The electrical converter unit 14 as described hereinabove with respect to FIGS. 1A-1C may be configured to control the operation of the electric motor 12, for example, by a field-oriented control or vector control method as is known to a person skilled in the art.

In various embodiments of the present invention, the electrical converter unit 14, or specifically the control unit 14A thereof, illustrated in any of FIGS. 1A-1C and described in connection with said figures, may be configured to perform at least one embodiment of the method illustrated in FIG. 4 and/or described in connection thereto for determining the rotor position of the motor 12.

Thus, in various embodiments, the control unit 14A may comprise at least a processing unit, such as a processor or a microcontroller, for, for example, performing calculations and/or executing computer program code, and a memory for storing such code, measurement data, etc.

In some embodiments, the rotor of the motor 12 may be arranged to maintain its position, such as be locked into its position, at least during a portion of the process for determining the rotor position of the motor 12 by a mechanical or electromechanical brake applying a force to oppose the movement of the rotor.

In various embodiments, the electric motor 12 may be one of the following: a synchronous reluctance motor, a permanent magnet motor, a permanent magnet linear motor, a permanent magnet assisted synchronous reluctance motor, a linear switched reluctance motor.

FIG. 2 illustrates schematically an elevator 100 according to an embodiment of the present invention. The elevator 100 may comprise an elevator car 10 coupled to a counterweight 17 via a rope 19, a belt or similar. The rope 19, or similar, may travel around a drive sheave 18 into which an electric motor 12 is configured to generate a force to the drive sheave 18 for causing the elevator car 10 to move in response to an operation of the electric motor 12. Specifically, the elevator car 10 may be arranged to move in response to movement, such as rotation, of the rotor 11 of the motor 12.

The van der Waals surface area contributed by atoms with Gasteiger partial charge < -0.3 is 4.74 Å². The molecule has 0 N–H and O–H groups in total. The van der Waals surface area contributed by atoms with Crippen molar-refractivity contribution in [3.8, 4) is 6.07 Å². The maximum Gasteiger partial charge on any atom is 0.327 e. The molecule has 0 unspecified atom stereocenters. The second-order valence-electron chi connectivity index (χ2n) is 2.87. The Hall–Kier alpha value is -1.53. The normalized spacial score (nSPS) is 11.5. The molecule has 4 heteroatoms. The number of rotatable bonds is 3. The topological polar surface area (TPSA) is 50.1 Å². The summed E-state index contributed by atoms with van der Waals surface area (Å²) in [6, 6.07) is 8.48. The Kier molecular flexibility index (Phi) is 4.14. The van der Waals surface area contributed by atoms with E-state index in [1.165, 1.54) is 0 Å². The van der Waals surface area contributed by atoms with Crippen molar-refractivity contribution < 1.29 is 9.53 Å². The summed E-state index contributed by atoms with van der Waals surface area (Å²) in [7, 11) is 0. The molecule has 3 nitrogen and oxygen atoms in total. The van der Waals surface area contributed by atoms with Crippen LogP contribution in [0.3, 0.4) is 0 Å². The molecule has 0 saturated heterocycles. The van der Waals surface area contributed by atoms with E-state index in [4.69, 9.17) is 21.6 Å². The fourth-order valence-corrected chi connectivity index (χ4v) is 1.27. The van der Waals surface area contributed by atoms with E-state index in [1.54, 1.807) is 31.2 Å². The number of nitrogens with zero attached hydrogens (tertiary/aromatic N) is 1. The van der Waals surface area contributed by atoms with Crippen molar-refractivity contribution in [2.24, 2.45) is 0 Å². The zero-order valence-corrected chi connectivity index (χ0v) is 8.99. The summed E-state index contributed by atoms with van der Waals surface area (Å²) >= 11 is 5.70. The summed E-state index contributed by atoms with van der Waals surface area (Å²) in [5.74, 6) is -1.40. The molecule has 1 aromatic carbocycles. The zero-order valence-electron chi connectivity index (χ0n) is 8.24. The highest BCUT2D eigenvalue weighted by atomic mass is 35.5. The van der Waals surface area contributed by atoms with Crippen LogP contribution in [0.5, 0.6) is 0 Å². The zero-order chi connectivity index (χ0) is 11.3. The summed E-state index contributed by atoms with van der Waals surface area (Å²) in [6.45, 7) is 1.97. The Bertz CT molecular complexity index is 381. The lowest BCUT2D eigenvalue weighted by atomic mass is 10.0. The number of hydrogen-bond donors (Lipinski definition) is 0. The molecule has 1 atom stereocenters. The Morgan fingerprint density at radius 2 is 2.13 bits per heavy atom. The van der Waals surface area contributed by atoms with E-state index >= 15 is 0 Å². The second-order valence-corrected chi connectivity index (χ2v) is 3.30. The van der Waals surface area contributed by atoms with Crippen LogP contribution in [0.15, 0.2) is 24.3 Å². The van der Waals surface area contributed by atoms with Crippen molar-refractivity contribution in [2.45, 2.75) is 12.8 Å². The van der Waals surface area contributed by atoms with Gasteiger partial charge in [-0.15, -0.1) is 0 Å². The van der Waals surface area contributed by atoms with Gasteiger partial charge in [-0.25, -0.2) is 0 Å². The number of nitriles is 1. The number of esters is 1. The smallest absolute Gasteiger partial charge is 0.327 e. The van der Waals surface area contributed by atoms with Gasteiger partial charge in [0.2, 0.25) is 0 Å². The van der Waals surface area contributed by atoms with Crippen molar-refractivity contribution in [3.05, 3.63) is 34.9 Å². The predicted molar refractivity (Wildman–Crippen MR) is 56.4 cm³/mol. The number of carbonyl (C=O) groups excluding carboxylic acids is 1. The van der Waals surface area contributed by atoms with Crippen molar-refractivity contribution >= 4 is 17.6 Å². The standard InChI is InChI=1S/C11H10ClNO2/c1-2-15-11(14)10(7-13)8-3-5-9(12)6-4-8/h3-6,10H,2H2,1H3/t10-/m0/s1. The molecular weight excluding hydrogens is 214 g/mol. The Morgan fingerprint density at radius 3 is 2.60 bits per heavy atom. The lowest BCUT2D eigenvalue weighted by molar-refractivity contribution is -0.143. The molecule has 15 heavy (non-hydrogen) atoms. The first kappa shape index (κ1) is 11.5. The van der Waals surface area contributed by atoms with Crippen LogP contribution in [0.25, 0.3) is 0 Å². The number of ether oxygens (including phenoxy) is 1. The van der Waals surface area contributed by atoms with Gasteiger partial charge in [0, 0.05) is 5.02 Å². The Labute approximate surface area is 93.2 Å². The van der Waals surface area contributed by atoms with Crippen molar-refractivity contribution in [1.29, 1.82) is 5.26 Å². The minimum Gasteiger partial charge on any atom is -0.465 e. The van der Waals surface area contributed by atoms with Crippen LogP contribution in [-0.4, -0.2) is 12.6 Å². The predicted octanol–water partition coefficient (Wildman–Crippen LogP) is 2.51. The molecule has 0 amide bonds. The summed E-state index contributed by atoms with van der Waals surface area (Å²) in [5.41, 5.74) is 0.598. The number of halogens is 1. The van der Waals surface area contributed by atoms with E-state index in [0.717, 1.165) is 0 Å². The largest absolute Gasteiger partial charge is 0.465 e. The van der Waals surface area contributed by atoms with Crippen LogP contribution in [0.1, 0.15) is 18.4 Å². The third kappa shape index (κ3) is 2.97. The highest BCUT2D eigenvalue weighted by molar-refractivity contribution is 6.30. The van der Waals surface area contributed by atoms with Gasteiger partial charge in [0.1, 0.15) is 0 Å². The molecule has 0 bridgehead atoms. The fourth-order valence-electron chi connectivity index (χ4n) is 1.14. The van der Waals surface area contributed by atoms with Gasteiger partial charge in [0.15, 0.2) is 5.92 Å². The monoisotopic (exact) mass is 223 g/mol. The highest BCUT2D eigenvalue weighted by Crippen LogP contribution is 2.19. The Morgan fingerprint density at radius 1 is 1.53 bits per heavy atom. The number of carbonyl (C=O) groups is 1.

At least one elevator brake 16, that is one, two or several, may be arranged so that when controlled by de-energizing, it is configured to meet the drive sheave 18 and, in that manner, to brake a movement of the motor 12, particularly the rotor 11 thereof, and, thus, the elevator car 10 or to keep elevator car 10 standstill in the shaft. When the brake 16 is energized, the brake 16 opens, thus allowing the movement of elevator car 10. The elevator 100 may alternatively be implemented without the counterweight 17. The motor 12 may alternatively be in a form of a linear motor, having a stator which extends along the elevator shaft and a rotor, or “mover”, coupled to the elevator car 10, as shown in FIG. 3.

The elevator 100 may comprise an elevator control unit 1000 for controlling the operation of the elevator 100. The elevator control unit 1000 may be a separate device or may be comprised in the other components of the elevator 100 such as in or as a part of the electrical drive 14. The elevator control unit 1000 may also be implemented in a distributed manner so that, for example, one portion of the elevator control unit 1000 may be comprised in the electrical drive 14, such as control unit 14A thereof, and another portion in the elevator car 10. The elevator control unit 1000 may also be arranged in distributed manner at more than two locations or in more than two devices.

The elevator control unit 1000 and/or the control unit 14A may comprise one or more processors, one or more memories being volatile or non-volatile for storing portions of computer program code and any data values and possibly one or more user interface units. The mentioned elements may be communicatively coupled to each other with e.g. an internal bus.

The processor of the elevator control unit 1000 and/or the control unit 14A may at least be configured to implement at least some method steps as described hereinlater, such as in FIG. 4 and what is described in connection with FIG. 4. The implementation of the method may be achieved by arranging the processor to execute at least some portion of computer program code stored in the memory causing the processor, and thus the elevator control unit 1000 and/or the control unit 14A, to implement one or more method steps as described hereinlater. The processor may thus be arranged to access the memory and retrieve and store any information therefrom and thereto. For sake of clarity, the processor herein refers to any unit suitable for processing information and control the operation of the elevator control unit 1000 and/or the control unit 14A, among other tasks. The operations may also be implemented with a microcontroller solution with embedded software. Similarly, the memory is not limited to a certain type of memory only, but any memory type suitable for storing the described pieces of information may be applied in the context of the present invention.